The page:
An historic, disused canal wharf in Burnley’s Weavers Triangle conservation area is to be restored by CRT, thanks to £2 million of earmarked funding from the Heritage Lottery Fund (HLF).
Finsley Gate Wharf, known locally as Mile Wharf, is one of the oldest wharves on the Leeds & Liverpool Canal and includes three listed warehouses, a listed canal cottage, outbuilding, former blacksmith forge and boat slipway, dating from between 1700 and 1830.
HLF’s initial development funding award of £262,500, supplemented by £26,800 from CRT, will enable emergency repair work to be carried out to stabilise the buildings from further deterioration. The grant will also allow CRT to commission a building restoration schedule, business plan and an activity plan to develop educational and volunteering opportunities at the site. This information will be submitted to HLF for assessment to secure the full grant of £2 million.
Part of the Weavers Triangle conservation area, this funding will revitalise Mile Wharf through the creation of new local enterprises including a boat repair yard, restaurant, rental cottage and moorings.
This grant has been awarded through HLF’s Heritage Enterprise programme which has been designed to specifically help when the cost of restoring an historic building is so high that without additional financial intervention putting it back into use would not be commercially viable.
Lichfield & Hatherton Canals Restoration Trust (L&HCRT) has concluded an agreement with HS2 Ltd to safeguard the restoration of the Lichfield Canal at Huddlesford under the plans contained in the Hybrid Bill for construction of HS2.
HS2’s original plans, as detailed in the bill, provided for a crossing on an embankment, which would have allowed retention of the newly reconstructed Cappers Lane Bridge and canal route, with other impacts on the restoration, which L&HCRT has been in detailed discussions with HS2 Ltd on. The Promoter, the Secretary of State for Transport, has now given specific assurances on these. However, the modifications to the route around Lichfield recently announced, which also included the IWA Alternative around Fradley, have changed the impact of the route at Huddlesford.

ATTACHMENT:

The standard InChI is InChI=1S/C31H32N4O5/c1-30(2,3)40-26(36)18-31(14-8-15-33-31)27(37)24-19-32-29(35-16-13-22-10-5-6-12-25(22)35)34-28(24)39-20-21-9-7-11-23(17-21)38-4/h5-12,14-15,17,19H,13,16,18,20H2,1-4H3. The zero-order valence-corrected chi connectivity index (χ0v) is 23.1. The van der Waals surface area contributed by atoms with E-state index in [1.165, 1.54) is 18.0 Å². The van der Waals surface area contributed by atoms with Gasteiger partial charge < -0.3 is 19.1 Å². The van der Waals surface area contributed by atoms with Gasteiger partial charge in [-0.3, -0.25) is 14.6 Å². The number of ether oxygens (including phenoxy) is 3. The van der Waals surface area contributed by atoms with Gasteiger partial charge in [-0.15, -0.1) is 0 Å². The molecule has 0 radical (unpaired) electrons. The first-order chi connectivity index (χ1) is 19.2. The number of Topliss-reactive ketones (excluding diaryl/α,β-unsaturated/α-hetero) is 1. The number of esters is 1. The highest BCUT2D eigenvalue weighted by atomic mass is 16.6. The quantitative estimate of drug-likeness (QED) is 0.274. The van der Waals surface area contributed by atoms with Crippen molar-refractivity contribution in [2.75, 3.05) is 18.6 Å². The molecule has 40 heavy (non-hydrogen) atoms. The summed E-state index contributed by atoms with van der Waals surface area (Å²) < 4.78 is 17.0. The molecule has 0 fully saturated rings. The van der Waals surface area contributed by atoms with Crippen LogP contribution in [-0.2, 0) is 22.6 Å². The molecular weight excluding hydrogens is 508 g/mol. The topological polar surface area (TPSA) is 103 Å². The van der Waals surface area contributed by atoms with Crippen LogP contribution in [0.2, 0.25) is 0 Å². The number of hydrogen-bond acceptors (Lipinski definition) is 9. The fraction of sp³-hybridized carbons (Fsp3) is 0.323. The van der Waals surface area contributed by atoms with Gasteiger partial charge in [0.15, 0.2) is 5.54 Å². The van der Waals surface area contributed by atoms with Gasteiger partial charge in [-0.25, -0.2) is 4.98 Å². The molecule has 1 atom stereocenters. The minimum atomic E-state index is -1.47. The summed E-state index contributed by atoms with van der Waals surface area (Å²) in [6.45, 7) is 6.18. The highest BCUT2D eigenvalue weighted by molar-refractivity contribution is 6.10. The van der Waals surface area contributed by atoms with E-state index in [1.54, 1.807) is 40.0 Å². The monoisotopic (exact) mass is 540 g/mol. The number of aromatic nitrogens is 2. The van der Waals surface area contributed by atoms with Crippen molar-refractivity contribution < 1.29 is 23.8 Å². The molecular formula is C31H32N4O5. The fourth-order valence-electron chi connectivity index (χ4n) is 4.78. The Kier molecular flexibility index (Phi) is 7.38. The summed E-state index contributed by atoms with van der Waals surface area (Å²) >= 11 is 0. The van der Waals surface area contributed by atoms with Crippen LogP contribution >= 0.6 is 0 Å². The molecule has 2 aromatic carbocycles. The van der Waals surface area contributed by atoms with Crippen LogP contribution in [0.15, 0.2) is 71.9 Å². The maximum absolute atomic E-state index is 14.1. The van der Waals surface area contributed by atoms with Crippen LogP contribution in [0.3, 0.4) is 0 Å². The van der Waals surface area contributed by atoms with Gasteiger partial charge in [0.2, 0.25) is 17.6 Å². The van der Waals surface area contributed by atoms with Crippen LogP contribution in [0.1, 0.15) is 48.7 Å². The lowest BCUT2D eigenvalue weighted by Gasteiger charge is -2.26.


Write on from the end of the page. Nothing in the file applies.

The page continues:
The original route of the Lichfield Canal under Cappers Lane will be lost, as HS2 will cross at the present water level. L&HCRT engineers have devised a deviation that will instead enable a new channel to cross under HS2 and then reconnect with the original Canal line above Lock 30. HS2 Ltd has assured L&HCRT that this new section of canal will be designed into the HS2 construction programme and will be funded by HS2 Ltd.
L&HCRT is very pleased that its long-term project to restore the seven miles of the Lichfield Canal should no longer be under threat from HS2. Through collaboration with HS2 Ltd a satisfactory outcome for all parties involved has been reached and L&HCRT has withdrawn its petition against the Hybrid Bill.
Dudley Canal Trust (Trips) Ltd has won a Biffa Award Flagship grant of £500,000.
The project to create The Portal, a brand new welcome building and visitor centre is set to receive £500,000 over two years from Biffa Award; a multi-million pound fund that helps to build communities and transform lives through awarding grants to community and environmental projects across the UK. The project was funded under Biffa Award’s ‘Cultural Facilities’ category and will contribute to funding the welcome building and development of an interpretation space.
The Portal building will create a facility for visitors, in keeping with the labyrinth of canal tunnels and magnificent limestone caverns within Castle Hill; a unique gem of the Black Country that is hidden underground and only accessible by boat. The site is of regional, national and international significance for its geology and highlights the industrial history of the canals. An enhanced educational programme will be introduced, to include new opportunities for volunteers and to open up the attraction to wider audiences, including people who may not traditionally visit a heritage site.
The Biffa Award Flagship Scheme supports unique and exciting, regional projects in either the Rebuilding Biodiversity or Cultural Facilities categories. Biffa Award received more than forty applications for Flagship projects, but The Portal captured the Board’s imagination with its professional approach to project management.